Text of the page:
Envy: “if anything shall be lacking which would condemn Faithful, I will then enlarge my testimony against him”

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Excerpt from John Bunyan’s Pilgrim’s Progress Part One

…Then at an appointed time, Christian and Faithful were brought forth to their trial, and hence to their condemnation. They were brought before their enemies to be arraigned. The Judge’s name was Lord Hate-good. Their indictment was one and the same in substance, though somewhat varying in form, the contents whereof were this: “That they were enemies to, and disturbers of the trade of the city; that they had made disruptions and divisions in the town; and had won some over to their own most dangerous opinions, in contempt of the law of their prince.”

Bunyan Lord HateGood

Then Faithful responded: “I have only set myself against that which has set itself against Him who is higher than the highest. And, as for any disturbance, I made none, being myself a man of peace. Those who were won over to our sentiments, were won by beholding our truth and innocence. They have only turned from the worse, to the better. And as to the king you talk of, since he is Beelzebub, the enemy of our Lord, I defy him and all his minions!”

Then a proclamation was made, that those who had anything to say for their lord the king against the prisoner at the bar, should now appear and present their evidence. So three witnesses came in, namely, Envy, Superstition, and Pickthank*. They were then asked if they knew the prisoner at the bar and what they had to say for their lord the king against him.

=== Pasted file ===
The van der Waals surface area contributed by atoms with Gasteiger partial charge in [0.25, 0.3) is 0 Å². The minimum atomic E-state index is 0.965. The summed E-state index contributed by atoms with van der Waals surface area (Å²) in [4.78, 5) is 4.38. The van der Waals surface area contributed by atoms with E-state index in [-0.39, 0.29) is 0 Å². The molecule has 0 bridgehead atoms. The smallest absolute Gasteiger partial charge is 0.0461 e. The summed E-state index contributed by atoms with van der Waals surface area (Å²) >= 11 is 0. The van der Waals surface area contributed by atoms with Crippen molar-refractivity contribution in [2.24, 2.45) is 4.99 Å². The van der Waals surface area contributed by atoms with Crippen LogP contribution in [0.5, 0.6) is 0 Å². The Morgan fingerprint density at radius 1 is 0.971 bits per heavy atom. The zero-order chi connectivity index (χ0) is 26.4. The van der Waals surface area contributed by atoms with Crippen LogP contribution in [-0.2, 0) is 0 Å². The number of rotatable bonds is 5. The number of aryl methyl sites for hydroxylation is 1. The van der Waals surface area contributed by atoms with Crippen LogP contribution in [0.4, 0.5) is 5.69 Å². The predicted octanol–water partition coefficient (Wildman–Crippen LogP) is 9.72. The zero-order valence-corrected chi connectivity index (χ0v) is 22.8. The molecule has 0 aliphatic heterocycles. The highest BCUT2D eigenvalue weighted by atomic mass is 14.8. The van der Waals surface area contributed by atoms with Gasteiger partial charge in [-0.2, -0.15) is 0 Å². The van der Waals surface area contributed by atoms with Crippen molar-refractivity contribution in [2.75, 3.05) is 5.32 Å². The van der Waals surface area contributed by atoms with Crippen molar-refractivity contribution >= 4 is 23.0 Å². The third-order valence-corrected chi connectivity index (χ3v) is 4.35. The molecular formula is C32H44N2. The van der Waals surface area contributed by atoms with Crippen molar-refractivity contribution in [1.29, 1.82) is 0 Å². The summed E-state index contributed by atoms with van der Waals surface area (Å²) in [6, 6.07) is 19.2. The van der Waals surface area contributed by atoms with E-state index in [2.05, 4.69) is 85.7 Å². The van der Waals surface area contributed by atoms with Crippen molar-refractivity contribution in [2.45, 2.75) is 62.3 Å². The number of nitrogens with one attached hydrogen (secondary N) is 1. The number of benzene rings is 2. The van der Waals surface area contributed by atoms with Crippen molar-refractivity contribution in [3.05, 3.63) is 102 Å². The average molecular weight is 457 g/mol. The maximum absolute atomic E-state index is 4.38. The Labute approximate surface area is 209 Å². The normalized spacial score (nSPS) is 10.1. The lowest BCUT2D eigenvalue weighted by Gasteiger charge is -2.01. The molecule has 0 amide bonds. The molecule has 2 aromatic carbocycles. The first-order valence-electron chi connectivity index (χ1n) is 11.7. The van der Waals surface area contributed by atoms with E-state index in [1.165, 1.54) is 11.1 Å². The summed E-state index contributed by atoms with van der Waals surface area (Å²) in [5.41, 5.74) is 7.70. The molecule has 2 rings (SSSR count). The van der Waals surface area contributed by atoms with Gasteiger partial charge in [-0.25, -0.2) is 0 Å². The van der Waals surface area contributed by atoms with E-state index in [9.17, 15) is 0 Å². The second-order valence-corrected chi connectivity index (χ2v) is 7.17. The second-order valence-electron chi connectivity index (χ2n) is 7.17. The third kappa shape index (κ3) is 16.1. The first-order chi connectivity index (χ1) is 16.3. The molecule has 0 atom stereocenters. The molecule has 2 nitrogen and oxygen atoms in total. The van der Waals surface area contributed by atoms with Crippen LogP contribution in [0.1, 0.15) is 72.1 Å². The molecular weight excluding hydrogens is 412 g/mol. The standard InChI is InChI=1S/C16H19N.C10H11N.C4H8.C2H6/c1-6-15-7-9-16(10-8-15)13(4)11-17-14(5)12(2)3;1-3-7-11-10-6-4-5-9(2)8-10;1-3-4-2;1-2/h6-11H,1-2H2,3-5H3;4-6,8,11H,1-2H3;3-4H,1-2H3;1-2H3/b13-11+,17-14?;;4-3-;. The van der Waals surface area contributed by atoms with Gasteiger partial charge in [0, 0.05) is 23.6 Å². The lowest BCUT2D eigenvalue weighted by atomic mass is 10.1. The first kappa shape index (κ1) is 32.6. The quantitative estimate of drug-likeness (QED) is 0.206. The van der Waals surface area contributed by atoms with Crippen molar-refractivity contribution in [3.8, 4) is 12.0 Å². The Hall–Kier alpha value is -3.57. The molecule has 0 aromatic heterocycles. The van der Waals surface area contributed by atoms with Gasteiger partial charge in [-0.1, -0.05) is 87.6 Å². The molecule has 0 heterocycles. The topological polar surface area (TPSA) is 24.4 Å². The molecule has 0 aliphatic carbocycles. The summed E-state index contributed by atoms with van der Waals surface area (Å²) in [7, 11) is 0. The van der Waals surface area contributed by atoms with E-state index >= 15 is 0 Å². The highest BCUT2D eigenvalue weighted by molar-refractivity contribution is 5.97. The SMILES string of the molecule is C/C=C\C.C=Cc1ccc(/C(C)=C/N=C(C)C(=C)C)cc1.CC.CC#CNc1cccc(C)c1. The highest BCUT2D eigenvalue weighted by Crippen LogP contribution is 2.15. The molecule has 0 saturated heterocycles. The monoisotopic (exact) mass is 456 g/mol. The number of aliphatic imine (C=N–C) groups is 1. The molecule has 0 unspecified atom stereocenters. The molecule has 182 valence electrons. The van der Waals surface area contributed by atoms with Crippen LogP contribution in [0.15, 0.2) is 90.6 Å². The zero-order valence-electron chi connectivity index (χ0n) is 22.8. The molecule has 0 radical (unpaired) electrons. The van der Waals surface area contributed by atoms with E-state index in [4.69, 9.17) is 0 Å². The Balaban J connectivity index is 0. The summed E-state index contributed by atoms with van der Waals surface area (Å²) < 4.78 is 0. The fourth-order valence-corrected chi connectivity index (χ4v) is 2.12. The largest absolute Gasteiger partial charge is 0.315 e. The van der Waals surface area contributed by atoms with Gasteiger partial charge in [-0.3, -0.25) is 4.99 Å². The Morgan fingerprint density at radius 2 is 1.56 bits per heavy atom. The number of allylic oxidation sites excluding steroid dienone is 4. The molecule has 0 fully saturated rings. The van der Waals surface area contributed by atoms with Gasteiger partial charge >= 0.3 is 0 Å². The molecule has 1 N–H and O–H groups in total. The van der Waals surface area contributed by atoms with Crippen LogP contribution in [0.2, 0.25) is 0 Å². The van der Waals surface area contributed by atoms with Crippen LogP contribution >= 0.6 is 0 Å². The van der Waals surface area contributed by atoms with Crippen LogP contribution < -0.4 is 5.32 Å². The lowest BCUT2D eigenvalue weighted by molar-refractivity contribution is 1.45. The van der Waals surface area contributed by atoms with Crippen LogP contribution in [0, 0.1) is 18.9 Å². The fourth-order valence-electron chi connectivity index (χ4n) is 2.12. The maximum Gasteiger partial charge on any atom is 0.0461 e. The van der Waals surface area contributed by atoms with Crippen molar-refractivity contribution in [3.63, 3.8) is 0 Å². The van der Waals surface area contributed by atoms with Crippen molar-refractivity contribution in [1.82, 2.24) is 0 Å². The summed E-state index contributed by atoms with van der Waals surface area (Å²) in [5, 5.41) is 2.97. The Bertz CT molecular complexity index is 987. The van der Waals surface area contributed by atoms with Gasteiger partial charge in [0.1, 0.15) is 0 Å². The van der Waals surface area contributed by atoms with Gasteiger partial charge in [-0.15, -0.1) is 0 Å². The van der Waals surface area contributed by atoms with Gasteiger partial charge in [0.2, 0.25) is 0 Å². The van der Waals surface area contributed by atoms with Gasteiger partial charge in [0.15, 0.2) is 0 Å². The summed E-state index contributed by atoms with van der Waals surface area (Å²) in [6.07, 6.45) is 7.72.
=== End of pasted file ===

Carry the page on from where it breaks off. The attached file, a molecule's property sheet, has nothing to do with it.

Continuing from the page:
So Envy came forth and said: “My lord, I have known this man a long time, and will attest upon my oath before this honorable bench, that he is . . .”

Bunyan Envy

Lord Hate-good interrupted: “Wait! Give him his oath.”

So they swore him in, and Envy continued: “My lord, this man, notwithstanding his plausible name, is one of the vilest men in our country! He neither regards prince nor people, law nor custom, but does all that he can to influence others with certain of his disloyal notions which he calls principles of faith and holiness. And, in particular, I myself heard him once affirm that Christianity and the customs of our town of Vanity, were diametrically opposite, and could not be reconciled. By saying this, my lord, he at once condemns both all our laudable doings and us in the doing of them.”

Then the Judge, Lord Hate-good, said to him, “Have you any more to say?”

ENVY: “My lord, I could say much more, but this would be tedious to the court. Yet, if need be, when the other gentlemen have given forth their evidence, if anything shall be lacking which would condemn Faithful, I will then enlarge my testimony against him.”

So Envy was told to stand by. Then they called Superstition, and asked him what he could say for their lord the king against Faithful. Then they swore him in and so he began.

Bunyan Superstition